REYKJAVIK — At Keflavik International Airport, a big, red sign at the bottom of an escalator makes a U.S. tourist feel slightly defensive. It asks, "Are you here for the nature or the exchange rate?"
Ever since the country's currency, the krona, went into free fall in autumn, American visitors can't help making that calculation. In early January 2008, the krona weighed in at 63 to the dollar; today, it has nearly doubled. For U.S. vacationers, the famously exorbitant island of black lava, blue geysers and $10 bottles of Guinness suddenly seems more hospitable.
But is Iceland a bargain? Let's just say its sky-high prices have fallen down to Earth, as I learned during a visit late last month.
Iceland became an attractive destination when the house of cards that constituted its banking system collapsed three months ago. Easy credit, rapid economic growth and broad deregulation of the country's financial sector had spurred banks to expand abroad, despite heavy exposure to market risk.
When the global financial edifice toppled in 2008, Iceland was hit especially hard. In October, its three largest banks failed. For two days, trading on the country's stock exchange was halted. And banking -- until the crisis, Iceland's third-largest source of income, behind fishing and aluminum exports -- fell off the chart. It was replaced by, of all things, tourism.
Though Icelanders are surprised and aggrieved by the crisis, the tourist trade has jumped at the chance to tout the nation's affordability.
It's just another example of Icelanders' resourcefulness; after all, this is a nation that, on treeless volcanic detritus, built geothermally heated greenhouses to grow bananas.
Ten days after the krona plummeted, Iceland's tourist board, airlines and tour operators launched a coordinated campaign of low fares and airfare-hotel packages to lure Americans. Signs in the airport welcomed arrivals to "Halfpriceland."
"Our message was: We're still here, and our waterfalls are still running," said Einar Gustavsson, head of the Icelandic Tourist Board in North America. "This immediately started to move people. It was a very pleasant surprise for Iceland, because we need foreign currency more than anything right now."
Last year, 450,000 people visited the country, about the same as in 2007 -- impressive, considering that tourism in Europe markedly declined.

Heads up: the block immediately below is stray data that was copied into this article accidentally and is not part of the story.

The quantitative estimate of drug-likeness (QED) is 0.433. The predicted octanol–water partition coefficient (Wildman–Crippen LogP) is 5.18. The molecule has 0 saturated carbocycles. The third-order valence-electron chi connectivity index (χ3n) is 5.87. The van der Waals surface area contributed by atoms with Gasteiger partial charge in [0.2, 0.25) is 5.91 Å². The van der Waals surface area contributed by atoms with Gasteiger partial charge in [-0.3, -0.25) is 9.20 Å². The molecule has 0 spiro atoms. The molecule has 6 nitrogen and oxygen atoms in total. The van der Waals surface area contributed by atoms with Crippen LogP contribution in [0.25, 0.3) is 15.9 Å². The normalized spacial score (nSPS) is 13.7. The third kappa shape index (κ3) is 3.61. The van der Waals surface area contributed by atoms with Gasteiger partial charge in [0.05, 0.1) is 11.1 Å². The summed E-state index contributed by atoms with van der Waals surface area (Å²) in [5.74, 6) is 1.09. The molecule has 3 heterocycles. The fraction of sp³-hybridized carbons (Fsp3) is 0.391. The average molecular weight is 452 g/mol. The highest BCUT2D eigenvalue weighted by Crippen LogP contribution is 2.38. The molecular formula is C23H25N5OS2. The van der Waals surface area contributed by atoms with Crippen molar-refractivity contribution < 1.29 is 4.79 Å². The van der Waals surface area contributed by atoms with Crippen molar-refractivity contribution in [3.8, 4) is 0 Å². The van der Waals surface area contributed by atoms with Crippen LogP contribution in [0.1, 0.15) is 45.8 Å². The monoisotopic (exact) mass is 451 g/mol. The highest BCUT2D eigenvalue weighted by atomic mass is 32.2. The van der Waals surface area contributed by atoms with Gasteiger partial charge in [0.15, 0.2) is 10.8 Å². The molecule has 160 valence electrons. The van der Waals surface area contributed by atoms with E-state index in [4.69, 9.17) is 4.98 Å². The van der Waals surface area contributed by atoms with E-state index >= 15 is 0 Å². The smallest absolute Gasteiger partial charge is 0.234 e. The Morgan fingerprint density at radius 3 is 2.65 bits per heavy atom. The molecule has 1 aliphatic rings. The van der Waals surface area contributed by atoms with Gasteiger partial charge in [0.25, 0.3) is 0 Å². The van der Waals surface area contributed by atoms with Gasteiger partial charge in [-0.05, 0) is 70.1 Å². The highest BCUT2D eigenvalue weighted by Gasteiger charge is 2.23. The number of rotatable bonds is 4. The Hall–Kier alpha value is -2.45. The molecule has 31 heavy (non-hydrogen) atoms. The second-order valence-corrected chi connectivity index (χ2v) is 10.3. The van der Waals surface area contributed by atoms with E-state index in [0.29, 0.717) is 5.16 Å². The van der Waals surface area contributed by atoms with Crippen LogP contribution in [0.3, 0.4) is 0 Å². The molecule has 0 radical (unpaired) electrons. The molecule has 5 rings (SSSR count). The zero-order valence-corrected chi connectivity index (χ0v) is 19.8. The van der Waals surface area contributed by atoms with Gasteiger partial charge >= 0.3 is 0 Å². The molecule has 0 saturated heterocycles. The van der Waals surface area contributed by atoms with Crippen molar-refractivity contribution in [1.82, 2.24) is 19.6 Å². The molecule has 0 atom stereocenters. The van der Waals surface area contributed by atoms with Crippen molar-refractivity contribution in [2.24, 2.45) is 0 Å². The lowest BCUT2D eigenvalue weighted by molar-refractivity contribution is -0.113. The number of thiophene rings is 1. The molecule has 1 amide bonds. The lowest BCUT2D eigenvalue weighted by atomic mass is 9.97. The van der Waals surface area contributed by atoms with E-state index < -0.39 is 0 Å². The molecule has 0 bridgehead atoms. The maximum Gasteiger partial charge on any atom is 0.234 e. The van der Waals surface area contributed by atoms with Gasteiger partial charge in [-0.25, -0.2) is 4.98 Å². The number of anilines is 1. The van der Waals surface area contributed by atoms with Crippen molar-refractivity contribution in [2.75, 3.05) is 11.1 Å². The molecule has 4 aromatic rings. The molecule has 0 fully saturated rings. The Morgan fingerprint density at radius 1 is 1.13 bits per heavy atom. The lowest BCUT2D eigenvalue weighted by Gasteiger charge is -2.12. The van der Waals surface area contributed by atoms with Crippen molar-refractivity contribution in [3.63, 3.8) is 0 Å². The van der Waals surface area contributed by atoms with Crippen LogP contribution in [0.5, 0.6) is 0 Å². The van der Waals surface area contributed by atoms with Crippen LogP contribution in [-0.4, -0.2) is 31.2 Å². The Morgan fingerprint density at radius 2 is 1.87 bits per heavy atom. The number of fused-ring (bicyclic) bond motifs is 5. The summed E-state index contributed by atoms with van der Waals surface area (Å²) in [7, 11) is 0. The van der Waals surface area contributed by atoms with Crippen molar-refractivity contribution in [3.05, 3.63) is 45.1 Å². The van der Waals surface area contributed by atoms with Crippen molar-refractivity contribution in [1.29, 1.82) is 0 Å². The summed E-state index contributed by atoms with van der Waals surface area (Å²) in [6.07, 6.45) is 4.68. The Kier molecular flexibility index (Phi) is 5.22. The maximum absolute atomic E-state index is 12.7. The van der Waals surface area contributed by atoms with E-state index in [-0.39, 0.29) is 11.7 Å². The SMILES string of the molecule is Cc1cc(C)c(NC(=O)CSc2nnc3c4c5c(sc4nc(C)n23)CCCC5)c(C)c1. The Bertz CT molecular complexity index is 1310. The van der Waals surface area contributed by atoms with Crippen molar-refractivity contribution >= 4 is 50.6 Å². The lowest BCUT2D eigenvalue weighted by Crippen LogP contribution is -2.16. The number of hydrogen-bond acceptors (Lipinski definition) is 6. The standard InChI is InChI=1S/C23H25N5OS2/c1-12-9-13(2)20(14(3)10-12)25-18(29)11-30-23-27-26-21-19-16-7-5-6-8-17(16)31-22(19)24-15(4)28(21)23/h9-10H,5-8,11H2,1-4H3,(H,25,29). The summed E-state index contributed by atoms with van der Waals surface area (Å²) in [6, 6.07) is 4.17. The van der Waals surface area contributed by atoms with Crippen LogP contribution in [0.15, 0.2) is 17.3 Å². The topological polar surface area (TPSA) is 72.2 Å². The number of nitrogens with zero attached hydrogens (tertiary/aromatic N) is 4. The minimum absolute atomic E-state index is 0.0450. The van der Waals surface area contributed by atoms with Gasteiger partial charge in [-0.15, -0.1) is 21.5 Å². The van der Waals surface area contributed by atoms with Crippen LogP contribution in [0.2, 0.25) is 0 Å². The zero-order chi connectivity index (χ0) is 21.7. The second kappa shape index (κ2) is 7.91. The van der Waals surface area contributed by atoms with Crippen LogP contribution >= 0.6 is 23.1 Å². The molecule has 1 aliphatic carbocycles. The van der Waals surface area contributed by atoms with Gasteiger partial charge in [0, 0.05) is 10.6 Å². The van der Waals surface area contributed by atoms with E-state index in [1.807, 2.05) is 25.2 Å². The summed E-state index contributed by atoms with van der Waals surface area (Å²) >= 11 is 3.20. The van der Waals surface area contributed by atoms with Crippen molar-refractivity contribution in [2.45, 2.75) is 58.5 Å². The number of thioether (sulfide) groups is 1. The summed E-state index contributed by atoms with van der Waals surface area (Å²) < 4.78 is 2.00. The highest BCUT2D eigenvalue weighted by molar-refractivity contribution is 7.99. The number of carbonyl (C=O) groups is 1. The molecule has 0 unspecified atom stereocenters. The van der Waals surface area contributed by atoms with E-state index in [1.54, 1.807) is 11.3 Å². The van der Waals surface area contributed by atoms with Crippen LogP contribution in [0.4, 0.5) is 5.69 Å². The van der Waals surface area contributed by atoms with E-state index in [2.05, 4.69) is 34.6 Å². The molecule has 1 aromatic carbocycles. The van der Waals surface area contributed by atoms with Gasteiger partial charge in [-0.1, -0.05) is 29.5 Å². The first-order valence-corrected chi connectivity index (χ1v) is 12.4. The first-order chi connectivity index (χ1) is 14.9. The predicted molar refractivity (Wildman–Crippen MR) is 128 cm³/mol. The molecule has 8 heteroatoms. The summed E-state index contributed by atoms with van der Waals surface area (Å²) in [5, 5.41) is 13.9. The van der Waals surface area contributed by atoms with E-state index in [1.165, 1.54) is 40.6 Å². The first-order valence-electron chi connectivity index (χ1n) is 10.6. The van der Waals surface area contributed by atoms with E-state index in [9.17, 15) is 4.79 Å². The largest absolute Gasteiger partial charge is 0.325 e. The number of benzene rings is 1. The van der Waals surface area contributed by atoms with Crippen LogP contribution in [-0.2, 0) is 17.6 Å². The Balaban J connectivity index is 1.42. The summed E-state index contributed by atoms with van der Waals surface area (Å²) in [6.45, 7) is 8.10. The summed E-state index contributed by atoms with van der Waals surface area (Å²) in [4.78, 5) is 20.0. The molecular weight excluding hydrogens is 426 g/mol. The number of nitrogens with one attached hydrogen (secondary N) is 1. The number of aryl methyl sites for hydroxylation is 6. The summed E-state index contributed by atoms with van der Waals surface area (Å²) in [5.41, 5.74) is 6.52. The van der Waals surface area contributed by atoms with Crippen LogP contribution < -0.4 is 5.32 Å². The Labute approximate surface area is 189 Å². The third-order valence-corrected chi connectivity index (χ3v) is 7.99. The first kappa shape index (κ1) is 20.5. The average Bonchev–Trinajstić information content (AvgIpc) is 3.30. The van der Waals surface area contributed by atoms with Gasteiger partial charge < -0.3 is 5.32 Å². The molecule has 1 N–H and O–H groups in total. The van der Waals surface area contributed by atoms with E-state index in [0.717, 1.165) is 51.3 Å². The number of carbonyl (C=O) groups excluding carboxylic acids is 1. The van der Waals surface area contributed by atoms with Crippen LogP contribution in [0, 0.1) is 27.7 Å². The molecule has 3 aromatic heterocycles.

Before the crash, prices for Iceland's domestic goods had run at least 20% more than comparable American products. Spending $100 in a restaurant for a bottle of middling California Merlot was not unheard of. Iceland's double-digit interest and inflation rates had kept many items out of reach.
Today, many prices are on par with those in the U.S. -- at least, on the East or West coasts. At Reykjavik's Cafe Paris, a breakfast croque-monsieur costs about $6; a lunchtime meal of goulash soup with Icelandic lamb and bread, about $13. Six Clementine oranges (wildly refreshing after days of Iceland's bland and heavy traditional fare): a buck.
You can fill up your rental car for a little more than $4 a gallon. An adult entrance fee to the Blue Lagoon -- a steaming geothermal spa carved out of lava rock -- costs about $22; a 90-minute Swedish massage at the spa will set you back $100.
Rammagerdin, the Iceland gift store skirting the old city center, no longer leaves customers with sticker shock. A baseball cap decorated with puffins costs $7. Fur-lined leather gloves cost $40. And Icelandic wool sweaters, famed for their lightweight warmth, cost as little as $100.
Even in the luxury stores along Laugavegi, the capital's main shopping drag, cotton sleep booties filled with down go for about $35, and red snakeskin boots cost about $250.
All of which means that travelers can afford to visit Iceland for the nature and the exchange rate. And they apparently are. Icelandair saw at least twice as many U.S. bookings for the fourth quarter of 2008, compared with that period the previous year.
"All of the things that were viewed as an unfortunate situation for Iceland became an incredible opportunity for U.S. travelers," said Michael Raucheisen, regional sales executive for the airline. Citing the currency collapse, the Lonely Planet guidebook's U.S. staff named Iceland one of its "hot" destinations for 2009.
The bargains born of economic catastrophe haven't run out. Icelandair offers $399 round-trip airfare from New York or Boston (the carrier does not offer service from L.A.) to Reykjavik, though you must book online. Add $80 and book by Feb. 13, and you also get two nights at a hotel and breakfast, part of the company's Winter/Spring Budget Getaway, good through April. Meanwhile, hotels and tour operators have continued to trim their prices.
But those bargains may not last. Because Iceland is primarily a warm weather destination -- with half its tourist traffic from June to August -- demand will likely push up prices this summer.